What A Baby’s Birth Weight Really Tells You

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One question that frequently comes up as soon as you give birth to your baby is ‘How much does your baby weigh?’ Parents of newborns are tired of answering this question to relatives, friends, and even complete strangers. So, why the obsession with the baby’s weight? 

Newborns’ birth weight is supposedly an indicator of their health. A tiny newborn could be healthy, happy, and smiling while a normal-sized baby could be born with a host of complications. It can be tough to understand how healthy a baby is based on their weight. But fret not, here are a few things that can give you some idea on your baby’s weight and what it indicates about their health.

Babies With Low Birth Weight

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Babies who weigh lower than 5 pounds and 8 ounces are said to have low birth weight. Though 8 pounds is considered to be the average weight of a newborn, babies with low birth weight can be healthy. However, it could also mean a series of health issues (1).

Causes: Premature babies are most commonly found to be on the side of low birth weight. Since a preemie spends less time in the mother’s womb, he/she won’t have enough time to grow and develop properly as the last few weeks play a crucial role in the baby’s weight gain. Another reason that causes low birth weight is intrauterine growth restriction.

How To Identify If Your Baby Has Low Birth Weight?

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Besides checking the baby’s weight, there are a few other signs that help you identify if your baby has low birth weight (2):

  • Baby will look comparatively smaller than a normal weight baby
  • They will be thin with less body fat
  • Their head might be bigger when compared to the rest of the body

Common Problems Faced By Babies With Low Birth Weight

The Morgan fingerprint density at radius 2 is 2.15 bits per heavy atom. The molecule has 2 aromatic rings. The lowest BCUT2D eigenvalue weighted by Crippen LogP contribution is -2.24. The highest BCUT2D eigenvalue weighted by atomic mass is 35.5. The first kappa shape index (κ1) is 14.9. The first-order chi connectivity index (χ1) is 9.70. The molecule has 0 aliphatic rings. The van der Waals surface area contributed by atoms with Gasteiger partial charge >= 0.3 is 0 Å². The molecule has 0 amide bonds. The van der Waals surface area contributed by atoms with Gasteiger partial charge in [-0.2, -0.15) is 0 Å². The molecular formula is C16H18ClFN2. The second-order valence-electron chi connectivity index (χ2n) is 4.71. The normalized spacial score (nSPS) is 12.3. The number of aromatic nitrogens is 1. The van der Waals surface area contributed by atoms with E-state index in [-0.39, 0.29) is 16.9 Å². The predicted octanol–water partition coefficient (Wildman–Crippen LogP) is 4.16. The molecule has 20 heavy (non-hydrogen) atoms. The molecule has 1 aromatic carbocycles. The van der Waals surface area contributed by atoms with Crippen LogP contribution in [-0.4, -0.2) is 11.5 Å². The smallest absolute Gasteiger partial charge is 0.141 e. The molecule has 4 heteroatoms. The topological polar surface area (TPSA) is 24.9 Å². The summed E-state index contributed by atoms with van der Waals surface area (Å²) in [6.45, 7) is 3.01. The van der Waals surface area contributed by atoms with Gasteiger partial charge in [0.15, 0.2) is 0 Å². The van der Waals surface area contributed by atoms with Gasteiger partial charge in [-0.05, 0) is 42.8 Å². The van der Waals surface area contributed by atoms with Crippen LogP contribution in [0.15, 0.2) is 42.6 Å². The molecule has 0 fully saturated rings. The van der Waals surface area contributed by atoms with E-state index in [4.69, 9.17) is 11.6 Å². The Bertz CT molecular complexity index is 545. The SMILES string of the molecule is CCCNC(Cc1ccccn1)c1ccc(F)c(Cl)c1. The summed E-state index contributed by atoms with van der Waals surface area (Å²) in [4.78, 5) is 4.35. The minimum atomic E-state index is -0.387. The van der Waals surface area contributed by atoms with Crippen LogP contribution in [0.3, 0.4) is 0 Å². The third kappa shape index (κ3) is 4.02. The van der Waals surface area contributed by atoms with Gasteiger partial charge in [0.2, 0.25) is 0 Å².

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Low birth weight babies will find it hard to stay warm as they have very little body fat. They may also struggle to gain weight or fight off infections. Here are a few other complications (3):

  • Breathing difficulties
  • Digestive issues
  • Sudden infant death syndrome (SIDS)
  • Cerebral palsy
  • Developmental delay

Should I Be Concerned If My Baby Is Big?

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Having a large baby might put both the mother and the baby at risk. In such cases, your doctor might recommend a C-section to avoid the risk of shoulder dystocia. Though babies with chubby cheeks and lots of fat are generally considered as cute and healthy, they may be running the risk of some additional problems (4).

Babies who are born to women with gestational diabetes may need a longer hospital stay so that doctors can keep a check on their blood sugar levels. They may also require extra feedings and IV glucose to keep their sugar levels from dropping too low (5).

Large newborns may have other problems such as traumatic birth injuries, jaundice, metabolic abnormalities, elevated hemoglobin levels, and other congenital abnormalities.

Factors That Increases The Possibility Of Large Babies

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Several factors could result in giving birth to a large baby. Below are the factors that increase the likelihood of delivering a large baby (6):

  • If the mother is overweight
  • Pregnancy weight gain
  • The ethnicity of the mother
  • Gestation diabetes before or during pregnancy
  • A pregnancy that goes beyond the normal 42 weeks

Babies can be born small, big or normal-sized at birth. And from the above information, we know that that are several factors that determine the weight of your newborn. Being small at birth doesn’t mean they will grow up to be thin and malnourished even as they grow into adults. Similarly, large babies necessarily won’t grow up to be obese adults. However, taking care of your diet and nutrition and following your doctor’s advice is what will help you to make sure that your baby stays healthy before and after birth.

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